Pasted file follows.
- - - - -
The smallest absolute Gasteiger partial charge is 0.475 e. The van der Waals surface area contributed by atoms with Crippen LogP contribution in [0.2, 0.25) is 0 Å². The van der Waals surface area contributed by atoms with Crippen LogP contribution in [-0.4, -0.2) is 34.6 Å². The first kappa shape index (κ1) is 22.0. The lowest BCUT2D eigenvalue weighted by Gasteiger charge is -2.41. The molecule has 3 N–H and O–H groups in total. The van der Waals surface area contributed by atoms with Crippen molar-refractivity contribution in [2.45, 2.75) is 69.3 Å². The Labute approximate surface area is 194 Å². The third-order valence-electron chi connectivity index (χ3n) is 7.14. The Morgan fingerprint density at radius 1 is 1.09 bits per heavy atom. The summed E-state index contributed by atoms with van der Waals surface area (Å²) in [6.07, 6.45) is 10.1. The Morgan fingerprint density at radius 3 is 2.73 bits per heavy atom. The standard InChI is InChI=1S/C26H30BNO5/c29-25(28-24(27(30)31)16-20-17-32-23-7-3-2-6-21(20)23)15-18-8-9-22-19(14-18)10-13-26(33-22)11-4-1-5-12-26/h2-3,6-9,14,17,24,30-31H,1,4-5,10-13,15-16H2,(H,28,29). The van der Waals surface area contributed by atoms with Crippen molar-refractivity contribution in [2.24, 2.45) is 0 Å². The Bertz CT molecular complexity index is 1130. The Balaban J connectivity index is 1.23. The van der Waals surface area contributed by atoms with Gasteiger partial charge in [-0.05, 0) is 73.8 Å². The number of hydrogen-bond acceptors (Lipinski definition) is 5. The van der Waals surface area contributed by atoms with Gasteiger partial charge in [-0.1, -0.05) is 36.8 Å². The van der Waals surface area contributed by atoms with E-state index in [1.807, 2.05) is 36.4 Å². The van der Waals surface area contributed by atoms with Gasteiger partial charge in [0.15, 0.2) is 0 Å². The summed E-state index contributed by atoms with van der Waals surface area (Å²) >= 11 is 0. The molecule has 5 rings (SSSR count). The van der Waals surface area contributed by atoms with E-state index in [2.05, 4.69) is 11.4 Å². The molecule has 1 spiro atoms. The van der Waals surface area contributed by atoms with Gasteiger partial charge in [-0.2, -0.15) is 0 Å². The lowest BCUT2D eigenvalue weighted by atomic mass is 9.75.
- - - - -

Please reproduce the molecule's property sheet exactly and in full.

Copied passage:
The smallest absolute Gasteiger partial charge is 0.475 e. The van der Waals surface area contributed by atoms with Crippen LogP contribution in [0.2, 0.25) is 0 Å². The van der Waals surface area contributed by atoms with Crippen LogP contribution in [-0.4, -0.2) is 34.6 Å². The first kappa shape index (κ1) is 22.0. The lowest BCUT2D eigenvalue weighted by Gasteiger charge is -2.41. The molecule has 3 N–H and O–H groups in total. The van der Waals surface area contributed by atoms with Crippen molar-refractivity contribution in [2.45, 2.75) is 69.3 Å². The Labute approximate surface area is 194 Å². The third-order valence-electron chi connectivity index (χ3n) is 7.14. The Morgan fingerprint density at radius 1 is 1.09 bits per heavy atom. The summed E-state index contributed by atoms with van der Waals surface area (Å²) in [6.07, 6.45) is 10.1. The Morgan fingerprint density at radius 3 is 2.73 bits per heavy atom. The standard InChI is InChI=1S/C26H30BNO5/c29-25(28-24(27(30)31)16-20-17-32-23-7-3-2-6-21(20)23)15-18-8-9-22-19(14-18)10-13-26(33-22)11-4-1-5-12-26/h2-3,6-9,14,17,24,30-31H,1,4-5,10-13,15-16H2,(H,28,29). The van der Waals surface area contributed by atoms with Crippen molar-refractivity contribution in [2.24, 2.45) is 0 Å². The Bertz CT molecular complexity index is 1130. The Balaban J connectivity index is 1.23. The van der Waals surface area contributed by atoms with Gasteiger partial charge in [-0.05, 0) is 73.8 Å². The number of hydrogen-bond acceptors (Lipinski definition) is 5. The van der Waals surface area contributed by atoms with Gasteiger partial charge in [-0.1, -0.05) is 36.8 Å². The van der Waals surface area contributed by atoms with E-state index in [1.807, 2.05) is 36.4 Å². The van der Waals surface area contributed by atoms with Gasteiger partial charge in [0.15, 0.2) is 0 Å². The summed E-state index contributed by atoms with van der Waals surface area (Å²) >= 11 is 0. The molecule has 5 rings (SSSR count). The van der Waals surface area contributed by atoms with E-state index in [2.05, 4.69) is 11.4 Å². The molecule has 1 spiro atoms. The van der Waals surface area contributed by atoms with Gasteiger partial charge in [-0.2, -0.15) is 0 Å². The lowest BCUT2D eigenvalue weighted by atomic mass is 9.75.